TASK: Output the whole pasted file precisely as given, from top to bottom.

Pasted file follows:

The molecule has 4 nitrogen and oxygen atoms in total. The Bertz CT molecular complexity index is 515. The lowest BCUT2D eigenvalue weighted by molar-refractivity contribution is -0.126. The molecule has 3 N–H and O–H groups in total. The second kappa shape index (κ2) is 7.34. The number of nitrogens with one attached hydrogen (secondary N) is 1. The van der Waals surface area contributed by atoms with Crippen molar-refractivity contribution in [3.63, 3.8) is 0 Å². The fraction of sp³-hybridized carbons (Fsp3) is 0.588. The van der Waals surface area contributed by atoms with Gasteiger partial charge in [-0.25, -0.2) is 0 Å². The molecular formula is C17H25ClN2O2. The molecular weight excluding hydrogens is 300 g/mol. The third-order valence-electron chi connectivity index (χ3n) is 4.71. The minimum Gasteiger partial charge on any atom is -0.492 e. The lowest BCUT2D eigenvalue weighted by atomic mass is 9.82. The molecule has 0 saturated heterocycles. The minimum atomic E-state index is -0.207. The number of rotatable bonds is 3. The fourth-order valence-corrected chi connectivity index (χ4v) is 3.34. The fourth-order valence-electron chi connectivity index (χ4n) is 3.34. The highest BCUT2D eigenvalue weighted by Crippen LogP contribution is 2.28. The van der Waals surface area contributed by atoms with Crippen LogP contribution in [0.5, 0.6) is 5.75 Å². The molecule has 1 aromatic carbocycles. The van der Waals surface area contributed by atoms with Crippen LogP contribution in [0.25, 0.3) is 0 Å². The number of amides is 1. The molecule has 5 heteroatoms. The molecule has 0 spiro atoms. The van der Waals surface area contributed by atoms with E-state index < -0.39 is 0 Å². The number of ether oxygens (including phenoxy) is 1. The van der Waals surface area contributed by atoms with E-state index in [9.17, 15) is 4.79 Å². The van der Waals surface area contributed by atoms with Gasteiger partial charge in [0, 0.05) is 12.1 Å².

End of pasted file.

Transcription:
The molecule has 4 nitrogen and oxygen atoms in total. The Bertz CT molecular complexity index is 515. The lowest BCUT2D eigenvalue weighted by molar-refractivity contribution is -0.126. The molecule has 3 N–H and O–H groups in total. The second kappa shape index (κ2) is 7.34. The number of nitrogens with one attached hydrogen (secondary N) is 1. The van der Waals surface area contributed by atoms with Crippen molar-refractivity contribution in [3.63, 3.8) is 0 Å². The fraction of sp³-hybridized carbons (Fsp3) is 0.588. The van der Waals surface area contributed by atoms with Gasteiger partial charge in [-0.25, -0.2) is 0 Å². The molecular formula is C17H25ClN2O2. The molecular weight excluding hydrogens is 300 g/mol. The third-order valence-electron chi connectivity index (χ3n) is 4.71. The minimum Gasteiger partial charge on any atom is -0.492 e. The lowest BCUT2D eigenvalue weighted by atomic mass is 9.82. The molecule has 0 saturated heterocycles. The minimum atomic E-state index is -0.207. The number of rotatable bonds is 3. The fourth-order valence-corrected chi connectivity index (χ4v) is 3.34. The fourth-order valence-electron chi connectivity index (χ4n) is 3.34. The highest BCUT2D eigenvalue weighted by Crippen LogP contribution is 2.28. The van der Waals surface area contributed by atoms with Crippen LogP contribution in [0.5, 0.6) is 5.75 Å². The molecule has 1 aromatic carbocycles. The van der Waals surface area contributed by atoms with Crippen LogP contribution in [0.25, 0.3) is 0 Å². The number of amides is 1. The molecule has 5 heteroatoms. The molecule has 0 spiro atoms. The van der Waals surface area contributed by atoms with E-state index < -0.39 is 0 Å². The number of ether oxygens (including phenoxy) is 1. The van der Waals surface area contributed by atoms with E-state index in [9.17, 15) is 4.79 Å². The van der Waals surface area contributed by atoms with Gasteiger partial charge in [0, 0.05) is 12.1 Å².